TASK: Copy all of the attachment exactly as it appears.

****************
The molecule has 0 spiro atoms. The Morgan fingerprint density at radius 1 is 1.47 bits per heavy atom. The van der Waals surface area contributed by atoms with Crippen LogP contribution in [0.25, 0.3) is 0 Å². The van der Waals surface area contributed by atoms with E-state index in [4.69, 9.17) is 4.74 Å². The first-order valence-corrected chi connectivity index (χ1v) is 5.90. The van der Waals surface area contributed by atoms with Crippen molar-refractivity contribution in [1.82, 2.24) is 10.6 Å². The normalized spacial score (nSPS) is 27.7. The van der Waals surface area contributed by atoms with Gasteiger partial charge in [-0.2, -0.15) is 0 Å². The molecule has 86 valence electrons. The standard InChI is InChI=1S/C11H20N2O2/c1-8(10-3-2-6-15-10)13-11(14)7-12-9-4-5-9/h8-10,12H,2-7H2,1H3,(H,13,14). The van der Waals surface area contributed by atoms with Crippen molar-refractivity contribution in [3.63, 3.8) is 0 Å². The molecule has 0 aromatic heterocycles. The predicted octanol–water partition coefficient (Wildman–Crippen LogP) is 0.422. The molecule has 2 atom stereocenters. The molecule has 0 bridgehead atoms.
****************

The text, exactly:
The molecule has 0 spiro atoms. The Morgan fingerprint density at radius 1 is 1.47 bits per heavy atom. The van der Waals surface area contributed by atoms with Crippen LogP contribution in [0.25, 0.3) is 0 Å². The van der Waals surface area contributed by atoms with E-state index in [4.69, 9.17) is 4.74 Å². The first-order valence-corrected chi connectivity index (χ1v) is 5.90. The van der Waals surface area contributed by atoms with Crippen molar-refractivity contribution in [1.82, 2.24) is 10.6 Å². The normalized spacial score (nSPS) is 27.7. The van der Waals surface area contributed by atoms with Gasteiger partial charge in [-0.2, -0.15) is 0 Å². The molecule has 86 valence electrons. The standard InChI is InChI=1S/C11H20N2O2/c1-8(10-3-2-6-15-10)13-11(14)7-12-9-4-5-9/h8-10,12H,2-7H2,1H3,(H,13,14). The van der Waals surface area contributed by atoms with Crippen molar-refractivity contribution in [3.63, 3.8) is 0 Å². The molecule has 0 aromatic heterocycles. The predicted octanol–water partition coefficient (Wildman–Crippen LogP) is 0.422. The molecule has 2 atom stereocenters. The molecule has 0 bridgehead atoms.